Businesses are not allowed to abuse their dominant market position, as this constitutes a violation of antitrust law. The key issue that requires assessment is when this kind of abuse has occurred.
Abuse of a dominant market position constitutes a violation of antitrust law. According to the Gesetz gegen Wettbewerbsbeschränkungen (GWB), Germany’s Act Against Restraints of Competition, a business is considered to occupy a dominant market position if it has no competitors or is not exposed to any substantial competition, or has a paramount market position in relation to its competitors. We at the commercial law firm GRP Rainer Rechtsanwälte note that one circumstance pursuant to which a dominant market position or superior market power can said to have been abused is when a business takes advantage of its contractual partner’s dependence or at least prompts the latter to grant it benefits for which there is no objective justification.
When it comes to assessing when this type of antitrust violation has occurred, the Bundesgerichtshof (BGH), Germany’s Federal Supreme Court, further strengthened the so-called “Anzapfverbot”, i.e. the extraction ban, in its ruling of January 23, 2018 (Az.: KVR 37/17). According to this, a violation can be said to have occurred from as early as when the company prompts its contractual partner to grant it benefits that have no objective justification and not only once an agreement has been concluded to this end. In the case in question, a supermarket chain had demanded more favourable terms such as “Hochzeitsrabatte” (wedding discounts) or “Partnerschaftsvergütung” (partnership compensation) from suppliers during the course of a takeover. These demands are impermissible according to the BGH’s ruling, because they were neither met with any consideration nor did they have any objective justification.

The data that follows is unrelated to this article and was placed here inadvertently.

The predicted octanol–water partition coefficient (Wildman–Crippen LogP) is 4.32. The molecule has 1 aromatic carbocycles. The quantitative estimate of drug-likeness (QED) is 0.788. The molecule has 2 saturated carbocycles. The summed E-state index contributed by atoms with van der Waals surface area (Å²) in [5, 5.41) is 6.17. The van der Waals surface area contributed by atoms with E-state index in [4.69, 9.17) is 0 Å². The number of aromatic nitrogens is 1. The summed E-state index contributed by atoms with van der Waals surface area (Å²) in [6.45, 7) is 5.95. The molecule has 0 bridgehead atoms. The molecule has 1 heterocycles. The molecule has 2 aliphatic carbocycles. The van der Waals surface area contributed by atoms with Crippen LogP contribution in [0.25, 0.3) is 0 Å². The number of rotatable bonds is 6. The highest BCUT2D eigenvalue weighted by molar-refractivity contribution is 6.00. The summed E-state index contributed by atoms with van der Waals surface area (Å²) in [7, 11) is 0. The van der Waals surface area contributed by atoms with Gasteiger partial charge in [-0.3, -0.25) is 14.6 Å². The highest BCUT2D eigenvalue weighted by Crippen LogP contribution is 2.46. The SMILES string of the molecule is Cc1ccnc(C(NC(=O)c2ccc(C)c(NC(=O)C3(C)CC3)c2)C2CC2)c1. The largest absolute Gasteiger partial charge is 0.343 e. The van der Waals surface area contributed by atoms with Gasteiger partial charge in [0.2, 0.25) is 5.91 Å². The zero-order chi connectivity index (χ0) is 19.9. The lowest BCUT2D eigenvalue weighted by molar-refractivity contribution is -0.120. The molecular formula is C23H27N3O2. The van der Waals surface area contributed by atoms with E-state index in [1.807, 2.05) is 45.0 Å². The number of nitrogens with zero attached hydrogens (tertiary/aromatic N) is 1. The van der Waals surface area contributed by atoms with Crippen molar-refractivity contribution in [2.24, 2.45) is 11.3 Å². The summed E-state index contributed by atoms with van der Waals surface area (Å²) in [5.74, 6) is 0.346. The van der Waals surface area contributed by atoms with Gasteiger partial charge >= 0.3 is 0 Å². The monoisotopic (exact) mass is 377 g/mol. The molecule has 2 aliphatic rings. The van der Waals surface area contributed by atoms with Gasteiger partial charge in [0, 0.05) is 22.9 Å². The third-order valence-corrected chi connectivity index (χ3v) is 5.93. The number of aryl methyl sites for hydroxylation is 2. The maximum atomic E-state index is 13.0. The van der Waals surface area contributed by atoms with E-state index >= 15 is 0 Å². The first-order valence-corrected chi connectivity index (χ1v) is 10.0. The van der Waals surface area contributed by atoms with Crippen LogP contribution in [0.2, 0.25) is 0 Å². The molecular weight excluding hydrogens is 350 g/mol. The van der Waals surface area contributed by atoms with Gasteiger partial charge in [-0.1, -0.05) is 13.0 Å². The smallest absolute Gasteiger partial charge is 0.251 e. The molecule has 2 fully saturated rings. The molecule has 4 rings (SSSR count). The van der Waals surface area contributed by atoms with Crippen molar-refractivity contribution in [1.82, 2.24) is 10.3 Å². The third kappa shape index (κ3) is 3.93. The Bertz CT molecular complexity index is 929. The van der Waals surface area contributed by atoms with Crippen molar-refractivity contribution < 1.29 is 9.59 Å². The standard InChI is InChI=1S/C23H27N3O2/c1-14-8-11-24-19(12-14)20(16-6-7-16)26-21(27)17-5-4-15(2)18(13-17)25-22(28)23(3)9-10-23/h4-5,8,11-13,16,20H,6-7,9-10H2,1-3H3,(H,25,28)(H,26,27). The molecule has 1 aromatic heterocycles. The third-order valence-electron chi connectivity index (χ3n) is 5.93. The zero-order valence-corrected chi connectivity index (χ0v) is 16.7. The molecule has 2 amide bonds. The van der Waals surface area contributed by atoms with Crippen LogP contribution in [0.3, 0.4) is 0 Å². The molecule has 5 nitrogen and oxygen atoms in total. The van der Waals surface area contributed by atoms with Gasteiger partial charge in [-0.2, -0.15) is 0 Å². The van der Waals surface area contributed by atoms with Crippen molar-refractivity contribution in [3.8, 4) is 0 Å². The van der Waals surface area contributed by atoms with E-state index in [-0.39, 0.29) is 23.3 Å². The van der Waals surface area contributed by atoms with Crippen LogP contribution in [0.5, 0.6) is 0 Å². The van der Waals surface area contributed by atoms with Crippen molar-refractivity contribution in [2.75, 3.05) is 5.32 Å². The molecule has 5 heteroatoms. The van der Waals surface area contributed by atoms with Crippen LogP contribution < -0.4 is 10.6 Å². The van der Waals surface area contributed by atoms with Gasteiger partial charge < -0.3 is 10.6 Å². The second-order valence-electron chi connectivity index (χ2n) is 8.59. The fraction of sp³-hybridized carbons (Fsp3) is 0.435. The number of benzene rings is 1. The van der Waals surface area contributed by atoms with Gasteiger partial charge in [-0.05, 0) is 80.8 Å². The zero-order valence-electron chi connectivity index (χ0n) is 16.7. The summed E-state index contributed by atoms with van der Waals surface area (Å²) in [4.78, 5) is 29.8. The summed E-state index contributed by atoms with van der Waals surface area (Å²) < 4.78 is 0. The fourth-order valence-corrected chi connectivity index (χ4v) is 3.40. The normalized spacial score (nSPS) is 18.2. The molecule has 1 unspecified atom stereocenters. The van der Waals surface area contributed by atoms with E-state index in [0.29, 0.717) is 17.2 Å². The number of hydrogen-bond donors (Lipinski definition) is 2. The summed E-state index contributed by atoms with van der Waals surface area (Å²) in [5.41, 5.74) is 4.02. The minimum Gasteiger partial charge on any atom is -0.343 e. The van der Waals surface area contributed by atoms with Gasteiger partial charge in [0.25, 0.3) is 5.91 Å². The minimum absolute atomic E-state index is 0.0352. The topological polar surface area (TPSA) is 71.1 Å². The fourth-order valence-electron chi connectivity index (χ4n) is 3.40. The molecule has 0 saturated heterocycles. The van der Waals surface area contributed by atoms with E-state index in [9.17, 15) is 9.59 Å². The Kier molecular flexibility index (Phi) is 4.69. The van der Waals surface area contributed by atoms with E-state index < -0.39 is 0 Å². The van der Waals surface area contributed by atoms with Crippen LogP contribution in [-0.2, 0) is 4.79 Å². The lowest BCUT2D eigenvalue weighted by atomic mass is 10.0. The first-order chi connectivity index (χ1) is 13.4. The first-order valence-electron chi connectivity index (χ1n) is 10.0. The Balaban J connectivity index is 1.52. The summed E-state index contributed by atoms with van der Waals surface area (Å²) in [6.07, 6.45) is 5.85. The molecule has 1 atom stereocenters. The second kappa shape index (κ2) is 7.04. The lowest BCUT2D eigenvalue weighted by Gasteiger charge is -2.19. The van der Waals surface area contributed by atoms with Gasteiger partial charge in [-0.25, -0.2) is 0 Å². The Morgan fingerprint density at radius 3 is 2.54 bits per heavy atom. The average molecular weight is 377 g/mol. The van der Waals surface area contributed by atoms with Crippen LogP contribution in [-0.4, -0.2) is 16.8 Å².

Following this decision, businesses with a dominant market position or superior market power should refrain from exploiting their position and making arbitrary or retrospective demands if there are no objective reasons underlying these demands.
The BGH’s ruling has thus bolstered the position of suppliers, yet it has also restricted the freedom to negotiate of businesses in a dominant market position. While this does not mean that driving a hard bargain for better conditions is forbidden, certain limits do need to be respected if one is to avoid violations of antitrust law.
Lawyers who are experienced in the fields of antitrust law and competition law can advise businesses as well as enforce or fend off claims in the event of violations of antitrust or competition law.
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